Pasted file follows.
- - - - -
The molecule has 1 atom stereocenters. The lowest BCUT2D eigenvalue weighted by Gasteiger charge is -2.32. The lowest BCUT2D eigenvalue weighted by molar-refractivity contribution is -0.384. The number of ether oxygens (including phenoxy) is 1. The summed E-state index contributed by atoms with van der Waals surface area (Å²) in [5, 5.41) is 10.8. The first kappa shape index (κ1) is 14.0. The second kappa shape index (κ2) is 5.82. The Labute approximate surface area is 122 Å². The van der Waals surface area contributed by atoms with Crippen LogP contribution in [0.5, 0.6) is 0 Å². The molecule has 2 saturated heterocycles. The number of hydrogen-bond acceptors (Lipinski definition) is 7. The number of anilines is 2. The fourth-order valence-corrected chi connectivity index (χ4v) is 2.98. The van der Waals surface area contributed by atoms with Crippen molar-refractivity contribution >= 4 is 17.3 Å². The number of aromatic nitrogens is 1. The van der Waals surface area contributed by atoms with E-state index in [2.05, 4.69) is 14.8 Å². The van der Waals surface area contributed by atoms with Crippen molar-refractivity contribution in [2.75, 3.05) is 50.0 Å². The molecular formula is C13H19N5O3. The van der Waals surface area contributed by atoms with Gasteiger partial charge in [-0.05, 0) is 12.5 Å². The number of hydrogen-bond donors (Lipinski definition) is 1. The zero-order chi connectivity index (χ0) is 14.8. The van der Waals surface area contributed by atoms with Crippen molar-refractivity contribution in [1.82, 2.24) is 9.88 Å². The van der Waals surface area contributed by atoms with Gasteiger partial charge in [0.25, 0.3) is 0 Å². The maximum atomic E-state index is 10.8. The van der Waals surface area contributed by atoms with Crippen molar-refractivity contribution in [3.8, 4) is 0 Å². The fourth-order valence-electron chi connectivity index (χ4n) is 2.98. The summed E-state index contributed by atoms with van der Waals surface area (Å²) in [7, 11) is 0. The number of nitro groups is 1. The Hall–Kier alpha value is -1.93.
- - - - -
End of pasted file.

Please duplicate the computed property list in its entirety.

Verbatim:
The molecule has 1 atom stereocenters. The lowest BCUT2D eigenvalue weighted by Gasteiger charge is -2.32. The lowest BCUT2D eigenvalue weighted by molar-refractivity contribution is -0.384. The number of ether oxygens (including phenoxy) is 1. The summed E-state index contributed by atoms with van der Waals surface area (Å²) in [5, 5.41) is 10.8. The first kappa shape index (κ1) is 14.0. The second kappa shape index (κ2) is 5.82. The Labute approximate surface area is 122 Å². The van der Waals surface area contributed by atoms with Crippen LogP contribution in [0.5, 0.6) is 0 Å². The molecule has 2 saturated heterocycles. The number of hydrogen-bond acceptors (Lipinski definition) is 7. The number of anilines is 2. The fourth-order valence-corrected chi connectivity index (χ4v) is 2.98. The van der Waals surface area contributed by atoms with Crippen molar-refractivity contribution >= 4 is 17.3 Å². The number of aromatic nitrogens is 1. The van der Waals surface area contributed by atoms with E-state index in [2.05, 4.69) is 14.8 Å². The van der Waals surface area contributed by atoms with Crippen molar-refractivity contribution in [2.75, 3.05) is 50.0 Å². The molecular formula is C13H19N5O3. The van der Waals surface area contributed by atoms with Gasteiger partial charge in [-0.05, 0) is 12.5 Å². The number of hydrogen-bond donors (Lipinski definition) is 1. The zero-order chi connectivity index (χ0) is 14.8. The van der Waals surface area contributed by atoms with Crippen molar-refractivity contribution in [1.82, 2.24) is 9.88 Å². The van der Waals surface area contributed by atoms with Gasteiger partial charge in [0.25, 0.3) is 0 Å². The maximum atomic E-state index is 10.8. The van der Waals surface area contributed by atoms with Crippen molar-refractivity contribution in [3.8, 4) is 0 Å². The fourth-order valence-electron chi connectivity index (χ4n) is 2.98. The summed E-state index contributed by atoms with van der Waals surface area (Å²) in [7, 11) is 0. The number of nitro groups is 1. The Hall–Kier alpha value is -1.93.